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A Deadly Wind

The 1962 Columbus Day Storm

John Dodge

6 × 9. 18 B&W photos. Map. 288 pages.

2018. ISBN 978-0-87071-928-8. Paperback, $19.95.


Available October 2018

The Columbus Day Storm was a freak of nature, a weather outlier with deadly winds topping one hundred miles per hour. The October 1962 storm killed dozens, injured hundreds, damaged more than fifty thousand homes, and leveled enough timber to build one million homes. To find an equally ferocious storm of its kind, fast-forward fifty years and cross the continent to Superstorm Sandy’s 2012 attack on the East Coast. While Superstorm Sandy was predicted days in advance, the Columbus Day Storm caught ill-equipped weather forecasters by surprise.

 

This unrivalled West Coast windstorm fueled the Asian log export market, helped give birth to the Oregon wine industry, and influenced the 1962 World Series. It remains a cautionary tale and the Pacific Northwest benchmark for severe windstorms in this era of climate change and weather uncertainty. From its genesis in the Marshall Islands to its final hours on Vancouver Island, British Columbia, the storm plowed an unparalleled path of destruction.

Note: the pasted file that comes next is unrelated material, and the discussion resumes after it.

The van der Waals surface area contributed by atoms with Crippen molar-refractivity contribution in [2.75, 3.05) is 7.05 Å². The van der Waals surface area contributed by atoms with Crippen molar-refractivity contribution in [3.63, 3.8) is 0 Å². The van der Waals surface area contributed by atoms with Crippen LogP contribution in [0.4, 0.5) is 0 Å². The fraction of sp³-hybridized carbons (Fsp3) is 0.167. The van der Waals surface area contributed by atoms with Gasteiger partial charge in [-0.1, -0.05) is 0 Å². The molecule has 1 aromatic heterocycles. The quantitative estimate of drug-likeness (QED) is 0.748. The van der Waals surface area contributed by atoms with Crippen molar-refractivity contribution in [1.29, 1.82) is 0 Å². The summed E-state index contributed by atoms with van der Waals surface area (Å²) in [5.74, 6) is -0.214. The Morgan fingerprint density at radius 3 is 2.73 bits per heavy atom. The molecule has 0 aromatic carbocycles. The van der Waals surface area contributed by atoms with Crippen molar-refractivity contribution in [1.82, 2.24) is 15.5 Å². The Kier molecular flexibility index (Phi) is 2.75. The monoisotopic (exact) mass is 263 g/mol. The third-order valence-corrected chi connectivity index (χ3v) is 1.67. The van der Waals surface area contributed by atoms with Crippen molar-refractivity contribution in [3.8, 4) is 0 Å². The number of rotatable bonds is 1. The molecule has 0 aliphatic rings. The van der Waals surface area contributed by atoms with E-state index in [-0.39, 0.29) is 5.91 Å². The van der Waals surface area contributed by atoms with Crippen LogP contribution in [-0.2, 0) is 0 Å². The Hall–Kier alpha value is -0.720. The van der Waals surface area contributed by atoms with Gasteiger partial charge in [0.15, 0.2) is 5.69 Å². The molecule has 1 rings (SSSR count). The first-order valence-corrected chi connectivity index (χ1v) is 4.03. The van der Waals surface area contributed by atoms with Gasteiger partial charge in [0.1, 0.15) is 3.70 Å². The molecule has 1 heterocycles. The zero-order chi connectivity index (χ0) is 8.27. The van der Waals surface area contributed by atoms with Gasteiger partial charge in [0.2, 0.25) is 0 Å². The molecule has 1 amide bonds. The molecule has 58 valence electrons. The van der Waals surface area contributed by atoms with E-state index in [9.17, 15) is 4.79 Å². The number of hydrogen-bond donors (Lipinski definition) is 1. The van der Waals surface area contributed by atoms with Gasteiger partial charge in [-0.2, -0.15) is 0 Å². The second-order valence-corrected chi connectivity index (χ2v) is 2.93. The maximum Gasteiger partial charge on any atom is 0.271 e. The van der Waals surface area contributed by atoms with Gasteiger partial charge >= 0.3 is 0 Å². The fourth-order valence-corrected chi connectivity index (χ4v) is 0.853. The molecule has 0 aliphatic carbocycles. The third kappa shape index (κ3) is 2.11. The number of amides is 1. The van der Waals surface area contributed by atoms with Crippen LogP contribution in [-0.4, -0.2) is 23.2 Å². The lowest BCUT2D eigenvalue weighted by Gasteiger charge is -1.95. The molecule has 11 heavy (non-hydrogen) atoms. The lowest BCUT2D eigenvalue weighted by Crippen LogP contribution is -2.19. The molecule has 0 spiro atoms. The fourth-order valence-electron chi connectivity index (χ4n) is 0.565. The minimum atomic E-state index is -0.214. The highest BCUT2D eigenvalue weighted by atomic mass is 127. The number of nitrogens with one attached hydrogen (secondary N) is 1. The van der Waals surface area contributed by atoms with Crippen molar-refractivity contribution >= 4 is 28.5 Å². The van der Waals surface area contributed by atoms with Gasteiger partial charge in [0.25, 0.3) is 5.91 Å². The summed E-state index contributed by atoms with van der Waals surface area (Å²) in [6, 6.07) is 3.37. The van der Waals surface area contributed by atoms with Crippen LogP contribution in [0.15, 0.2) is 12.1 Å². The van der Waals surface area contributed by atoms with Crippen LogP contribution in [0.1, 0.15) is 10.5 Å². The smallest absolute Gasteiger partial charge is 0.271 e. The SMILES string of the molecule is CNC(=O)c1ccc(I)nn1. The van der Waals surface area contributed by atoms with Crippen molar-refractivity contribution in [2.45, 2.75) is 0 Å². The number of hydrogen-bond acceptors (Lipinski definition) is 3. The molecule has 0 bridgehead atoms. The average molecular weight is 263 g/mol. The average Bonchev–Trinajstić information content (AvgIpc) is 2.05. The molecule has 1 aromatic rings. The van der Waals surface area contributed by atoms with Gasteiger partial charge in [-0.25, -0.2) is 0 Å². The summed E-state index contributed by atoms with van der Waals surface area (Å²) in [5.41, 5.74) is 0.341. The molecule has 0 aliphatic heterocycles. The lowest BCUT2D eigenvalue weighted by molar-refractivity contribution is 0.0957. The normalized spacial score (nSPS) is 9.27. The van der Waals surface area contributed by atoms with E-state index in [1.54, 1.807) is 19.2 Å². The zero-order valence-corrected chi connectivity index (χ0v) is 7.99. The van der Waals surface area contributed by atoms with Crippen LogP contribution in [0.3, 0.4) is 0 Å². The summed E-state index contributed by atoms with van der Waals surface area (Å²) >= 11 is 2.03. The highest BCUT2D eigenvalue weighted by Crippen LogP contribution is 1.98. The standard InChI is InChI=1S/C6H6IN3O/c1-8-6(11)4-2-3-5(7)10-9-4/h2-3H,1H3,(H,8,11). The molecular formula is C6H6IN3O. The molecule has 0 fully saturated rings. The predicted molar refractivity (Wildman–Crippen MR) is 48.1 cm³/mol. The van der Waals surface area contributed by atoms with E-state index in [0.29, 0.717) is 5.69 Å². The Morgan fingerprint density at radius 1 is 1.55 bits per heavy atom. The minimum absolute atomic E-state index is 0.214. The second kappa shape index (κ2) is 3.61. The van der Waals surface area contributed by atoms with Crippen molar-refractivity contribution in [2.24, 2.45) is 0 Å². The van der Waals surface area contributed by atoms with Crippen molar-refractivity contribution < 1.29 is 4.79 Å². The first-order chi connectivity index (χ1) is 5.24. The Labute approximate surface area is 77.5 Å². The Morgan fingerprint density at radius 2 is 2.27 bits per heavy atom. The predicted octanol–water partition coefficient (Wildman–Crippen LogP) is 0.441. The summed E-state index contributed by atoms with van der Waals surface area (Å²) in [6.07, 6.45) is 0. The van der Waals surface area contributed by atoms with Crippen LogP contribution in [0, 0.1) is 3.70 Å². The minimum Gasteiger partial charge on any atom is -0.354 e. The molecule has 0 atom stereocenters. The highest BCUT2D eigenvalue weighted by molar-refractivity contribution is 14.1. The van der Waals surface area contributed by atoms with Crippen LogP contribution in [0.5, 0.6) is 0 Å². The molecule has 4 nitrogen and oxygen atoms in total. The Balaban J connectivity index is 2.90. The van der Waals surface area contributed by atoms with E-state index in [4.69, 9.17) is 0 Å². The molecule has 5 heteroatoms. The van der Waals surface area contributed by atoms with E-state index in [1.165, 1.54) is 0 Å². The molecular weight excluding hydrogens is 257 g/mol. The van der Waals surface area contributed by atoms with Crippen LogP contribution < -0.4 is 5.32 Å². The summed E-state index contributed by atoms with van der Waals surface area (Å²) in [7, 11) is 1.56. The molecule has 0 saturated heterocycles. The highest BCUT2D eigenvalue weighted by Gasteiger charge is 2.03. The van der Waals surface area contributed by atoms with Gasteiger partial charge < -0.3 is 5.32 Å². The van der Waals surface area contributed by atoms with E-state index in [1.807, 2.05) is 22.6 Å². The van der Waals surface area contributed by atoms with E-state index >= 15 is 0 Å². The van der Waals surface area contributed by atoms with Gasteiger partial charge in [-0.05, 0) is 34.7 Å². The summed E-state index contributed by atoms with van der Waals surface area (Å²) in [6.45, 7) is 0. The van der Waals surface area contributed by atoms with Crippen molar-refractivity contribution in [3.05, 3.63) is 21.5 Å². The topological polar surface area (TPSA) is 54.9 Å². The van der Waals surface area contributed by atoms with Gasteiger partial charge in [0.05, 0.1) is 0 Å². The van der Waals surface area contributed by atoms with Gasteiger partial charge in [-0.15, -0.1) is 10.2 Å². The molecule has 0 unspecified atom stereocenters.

In A Deadly Wind, veteran journalist John Dodge tells a compelling story spiced with human drama, Cold War complications, and Pacific Northwest history. This is a must-read for the tens of thousands of storm survivors, for history buffs, and for anyone interested in the intersection of severe weather events and climate change.

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